“Mohammed, Mohammed, and Ibrahim were their names. We used to love going out of Beit Hanoun a little ways to our favourite open area. We’d smoke nargila, drink tea, listen to music, cry…whatever, we were in a quiet place, alone but together, friends.”
Ahmed, 24, has lived through some of Gaza’s worst years, including the last massacre, 3 weeks of non-stop Israeli bombing throughout Gaza.
“November 2006 was also a bad time in Beit Hanoun. The Israelis killed 18 people, almost all from the same family. And there were many other invasions,” terrible times, he explained. “I love this town, but it’s hard living here.”
“The worst for me was February 23rd 2008. It wasn’t an invasion, just one isolated strike. My friends and I had gone out of Beit Hanoun, to get away, to our place of solitude. We were going to barbeque, smoke nargila, relax…
There was this explosion. I couldn’t see, the smoke was thick, blinding. Instinctively I found I was running, running away from the smoke and the explosion. But I stopped myself, because I realized my friends weren’t with me. I still couldn’t see clearly when I got close to our picnic area.
When the air finally cleared enough, I saw them. In pieces, so many little pieces.
I couldn’t think straight, couldn’t talk. I cried and cried, for maybe half an hour. Then I tried to call an ambulance, but I was still crying so hard the dispatcher couldn’t understand me. I called a friend instead and told him to bring a car and come here. He asked why, and I just told him to come here, still crying.
We collected my friends in pieces and took them to the hospital.”
Like many Palestinians with tragedies beneath their skin, Ahmed’s positive and friendly demeanour belies having seen his closest friends disintegrated, let alone having lived through invasions, abuse from Israeli soldiers, and the prolonged slow death of life within a siege-constructed prison.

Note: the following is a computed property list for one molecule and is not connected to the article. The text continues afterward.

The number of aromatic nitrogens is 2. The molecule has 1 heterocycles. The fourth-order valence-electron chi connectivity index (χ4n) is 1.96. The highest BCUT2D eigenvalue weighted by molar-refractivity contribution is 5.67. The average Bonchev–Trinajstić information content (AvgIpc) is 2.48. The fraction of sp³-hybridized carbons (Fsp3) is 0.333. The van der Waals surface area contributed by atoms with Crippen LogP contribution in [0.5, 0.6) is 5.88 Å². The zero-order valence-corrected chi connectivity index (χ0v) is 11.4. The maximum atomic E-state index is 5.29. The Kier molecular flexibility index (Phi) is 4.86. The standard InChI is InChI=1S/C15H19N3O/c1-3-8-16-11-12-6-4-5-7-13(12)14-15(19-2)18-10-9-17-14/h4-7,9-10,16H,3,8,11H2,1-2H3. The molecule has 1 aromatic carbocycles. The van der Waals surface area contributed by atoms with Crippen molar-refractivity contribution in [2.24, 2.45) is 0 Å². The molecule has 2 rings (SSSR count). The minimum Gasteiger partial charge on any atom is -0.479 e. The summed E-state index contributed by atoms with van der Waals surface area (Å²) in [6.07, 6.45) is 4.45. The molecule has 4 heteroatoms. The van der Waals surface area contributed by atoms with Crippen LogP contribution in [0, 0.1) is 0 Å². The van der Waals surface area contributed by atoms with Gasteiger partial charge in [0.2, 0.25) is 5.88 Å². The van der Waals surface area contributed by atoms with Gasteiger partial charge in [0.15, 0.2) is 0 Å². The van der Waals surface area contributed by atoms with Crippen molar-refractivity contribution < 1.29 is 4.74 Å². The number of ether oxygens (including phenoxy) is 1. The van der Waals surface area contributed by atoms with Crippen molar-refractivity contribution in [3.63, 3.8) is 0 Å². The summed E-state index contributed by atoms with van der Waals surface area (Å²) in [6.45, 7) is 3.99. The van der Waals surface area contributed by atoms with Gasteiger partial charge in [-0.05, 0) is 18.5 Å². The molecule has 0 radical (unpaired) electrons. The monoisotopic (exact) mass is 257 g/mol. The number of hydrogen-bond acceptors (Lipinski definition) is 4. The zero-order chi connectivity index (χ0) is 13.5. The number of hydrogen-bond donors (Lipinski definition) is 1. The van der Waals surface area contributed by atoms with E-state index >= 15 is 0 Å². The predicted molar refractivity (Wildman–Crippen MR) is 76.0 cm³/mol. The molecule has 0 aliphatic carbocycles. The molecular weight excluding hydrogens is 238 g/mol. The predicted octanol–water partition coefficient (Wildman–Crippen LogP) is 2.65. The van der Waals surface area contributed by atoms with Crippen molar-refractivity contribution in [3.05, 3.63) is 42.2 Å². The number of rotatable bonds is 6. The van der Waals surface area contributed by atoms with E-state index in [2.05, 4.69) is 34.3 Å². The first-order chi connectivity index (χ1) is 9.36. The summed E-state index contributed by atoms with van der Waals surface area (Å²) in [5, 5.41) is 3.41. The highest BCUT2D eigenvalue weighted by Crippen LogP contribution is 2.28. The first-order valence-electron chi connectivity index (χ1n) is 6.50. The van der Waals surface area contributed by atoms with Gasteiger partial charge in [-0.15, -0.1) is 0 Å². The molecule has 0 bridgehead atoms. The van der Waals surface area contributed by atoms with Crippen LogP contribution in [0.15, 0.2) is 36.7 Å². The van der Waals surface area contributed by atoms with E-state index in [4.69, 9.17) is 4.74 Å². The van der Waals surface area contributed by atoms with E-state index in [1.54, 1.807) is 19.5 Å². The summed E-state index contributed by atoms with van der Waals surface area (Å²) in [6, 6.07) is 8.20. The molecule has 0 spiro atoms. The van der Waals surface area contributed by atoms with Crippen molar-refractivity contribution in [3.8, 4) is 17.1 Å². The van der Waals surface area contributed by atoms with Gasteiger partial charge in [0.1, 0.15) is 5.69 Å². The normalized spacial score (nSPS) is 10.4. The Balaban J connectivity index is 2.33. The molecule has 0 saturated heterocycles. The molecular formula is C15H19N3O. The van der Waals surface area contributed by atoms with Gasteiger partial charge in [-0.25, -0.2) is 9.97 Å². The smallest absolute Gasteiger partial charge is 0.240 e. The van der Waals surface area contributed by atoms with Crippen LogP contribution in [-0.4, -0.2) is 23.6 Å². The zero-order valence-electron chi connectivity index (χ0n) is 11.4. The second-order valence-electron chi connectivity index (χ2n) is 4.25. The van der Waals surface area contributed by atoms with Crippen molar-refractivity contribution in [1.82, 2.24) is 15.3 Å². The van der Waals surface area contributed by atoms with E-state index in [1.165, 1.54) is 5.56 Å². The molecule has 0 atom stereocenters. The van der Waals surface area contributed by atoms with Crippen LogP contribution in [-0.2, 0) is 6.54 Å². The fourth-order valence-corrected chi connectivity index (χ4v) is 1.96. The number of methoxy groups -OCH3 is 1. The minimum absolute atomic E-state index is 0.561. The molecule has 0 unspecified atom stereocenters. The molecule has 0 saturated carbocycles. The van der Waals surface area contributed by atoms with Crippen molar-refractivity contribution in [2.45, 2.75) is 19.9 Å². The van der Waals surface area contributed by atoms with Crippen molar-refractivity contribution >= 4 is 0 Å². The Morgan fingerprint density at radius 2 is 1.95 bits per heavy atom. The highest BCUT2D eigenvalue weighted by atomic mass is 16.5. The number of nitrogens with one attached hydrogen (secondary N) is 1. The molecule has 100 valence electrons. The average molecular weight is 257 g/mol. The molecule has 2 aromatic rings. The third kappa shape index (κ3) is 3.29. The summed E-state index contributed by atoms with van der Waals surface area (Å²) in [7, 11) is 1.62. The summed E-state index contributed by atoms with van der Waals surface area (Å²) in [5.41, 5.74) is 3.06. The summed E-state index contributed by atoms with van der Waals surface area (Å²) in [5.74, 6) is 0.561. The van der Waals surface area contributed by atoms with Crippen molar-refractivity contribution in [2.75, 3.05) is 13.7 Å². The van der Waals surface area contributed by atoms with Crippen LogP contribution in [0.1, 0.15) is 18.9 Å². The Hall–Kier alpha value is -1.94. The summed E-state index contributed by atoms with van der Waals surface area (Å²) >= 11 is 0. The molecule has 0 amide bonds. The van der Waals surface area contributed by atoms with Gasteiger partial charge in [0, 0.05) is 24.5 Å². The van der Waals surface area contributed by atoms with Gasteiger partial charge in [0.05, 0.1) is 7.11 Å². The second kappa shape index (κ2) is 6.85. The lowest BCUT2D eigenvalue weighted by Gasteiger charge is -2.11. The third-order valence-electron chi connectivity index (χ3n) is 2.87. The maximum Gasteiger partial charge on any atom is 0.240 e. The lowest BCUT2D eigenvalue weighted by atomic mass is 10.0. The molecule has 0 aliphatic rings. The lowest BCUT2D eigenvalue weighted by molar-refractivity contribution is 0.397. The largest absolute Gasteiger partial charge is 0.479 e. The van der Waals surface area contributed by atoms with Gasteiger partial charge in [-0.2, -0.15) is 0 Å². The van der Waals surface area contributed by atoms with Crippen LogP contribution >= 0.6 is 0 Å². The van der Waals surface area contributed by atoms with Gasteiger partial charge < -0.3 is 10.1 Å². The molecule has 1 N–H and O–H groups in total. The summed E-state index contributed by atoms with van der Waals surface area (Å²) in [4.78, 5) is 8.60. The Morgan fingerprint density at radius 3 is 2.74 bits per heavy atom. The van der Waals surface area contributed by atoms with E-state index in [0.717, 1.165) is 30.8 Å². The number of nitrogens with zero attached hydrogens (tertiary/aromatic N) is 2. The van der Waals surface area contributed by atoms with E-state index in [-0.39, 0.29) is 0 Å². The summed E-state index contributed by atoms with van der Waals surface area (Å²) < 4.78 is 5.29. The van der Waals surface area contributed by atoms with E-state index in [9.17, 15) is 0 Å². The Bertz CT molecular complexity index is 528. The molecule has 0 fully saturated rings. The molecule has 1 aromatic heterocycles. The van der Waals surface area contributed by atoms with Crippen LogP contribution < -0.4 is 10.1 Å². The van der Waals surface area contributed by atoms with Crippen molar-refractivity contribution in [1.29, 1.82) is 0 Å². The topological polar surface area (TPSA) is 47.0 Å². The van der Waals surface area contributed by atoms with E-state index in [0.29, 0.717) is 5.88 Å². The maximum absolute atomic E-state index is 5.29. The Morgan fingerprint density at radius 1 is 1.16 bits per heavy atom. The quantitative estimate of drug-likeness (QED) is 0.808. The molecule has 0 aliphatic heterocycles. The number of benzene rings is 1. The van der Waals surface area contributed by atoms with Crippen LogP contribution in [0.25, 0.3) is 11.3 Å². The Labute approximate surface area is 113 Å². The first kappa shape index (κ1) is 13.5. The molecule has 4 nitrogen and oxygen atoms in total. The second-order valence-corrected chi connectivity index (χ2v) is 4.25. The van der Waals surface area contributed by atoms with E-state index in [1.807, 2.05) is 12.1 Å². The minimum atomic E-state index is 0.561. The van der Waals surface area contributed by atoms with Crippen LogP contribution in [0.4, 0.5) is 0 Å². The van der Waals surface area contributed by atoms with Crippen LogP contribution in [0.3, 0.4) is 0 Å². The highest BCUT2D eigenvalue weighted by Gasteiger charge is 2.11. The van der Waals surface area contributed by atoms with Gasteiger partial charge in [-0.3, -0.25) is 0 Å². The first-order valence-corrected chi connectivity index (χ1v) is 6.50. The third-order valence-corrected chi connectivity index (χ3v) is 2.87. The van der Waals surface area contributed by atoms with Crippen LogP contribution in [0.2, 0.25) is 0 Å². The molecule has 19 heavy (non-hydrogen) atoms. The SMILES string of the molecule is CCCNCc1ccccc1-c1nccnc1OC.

He has recounted his story in perfect English.
“I speak Hebrew. I wanted to learn it for a couple of reasons. During one invasion, the Israelis came house to house, checking to see if any of us were involved in resistance activities. I wasn’t, none of my family was, but they looked at our I.D.s anyway. I was the last, and for some reason they took a long time with my I.D. My mother was very nervous. She had the look of a mother who knows her son is going to be taken away. The Israelis kept looking at my I.D., spoke for a long time but I couldn’t understand Hebrew. Finally, after a very long time a soldier threw my I.D. at me, deciding apparently that I was clear. After that experience I was determined to learn Hebrew, so that the next time I could understand what they were saying, could speak to them.
I also learned Hebrew because I love languages. Now I’m going to begin studying French.”
He’s intelligent, clearly. And has a university degree. But, like nearly 50% of Gazan Palestinians, no job.
“My sons and daughter all have degrees, but there’s no work for them,” Ahmed’s father says.
Thankfully, the family is not desperately poor. Their home, inherited from Ahmed’s grandfather, is a solid three story house flanked by fig, lemon, palm, sugar cane, and other fruit-bearing trees. Thick tresses of grape vines tumble across latticework overhead, providing summer shade and succulent grapes.
Ahmed’s father, in a simple white jalabiya, speaks fondly of the days when he tended his farm land.
“We used to have so many trees on our land… lemon, sugar cane…and they were old, too. All bulldozed, by the Israelis,” his father recalls.
“Yes,” his father says, returning to the topic of their home, “it’s a lovely home. But we have no peace of mind. Everyday there are problems, we never know what to expect. We don’t have the simple luxury of travel. In other countries people can take a vacation, leave their home, refresh…”
Fruit and stuffed grape leaves are brought out. Like any Palestinian host, tragedies and problems are put aside in order to honour guests.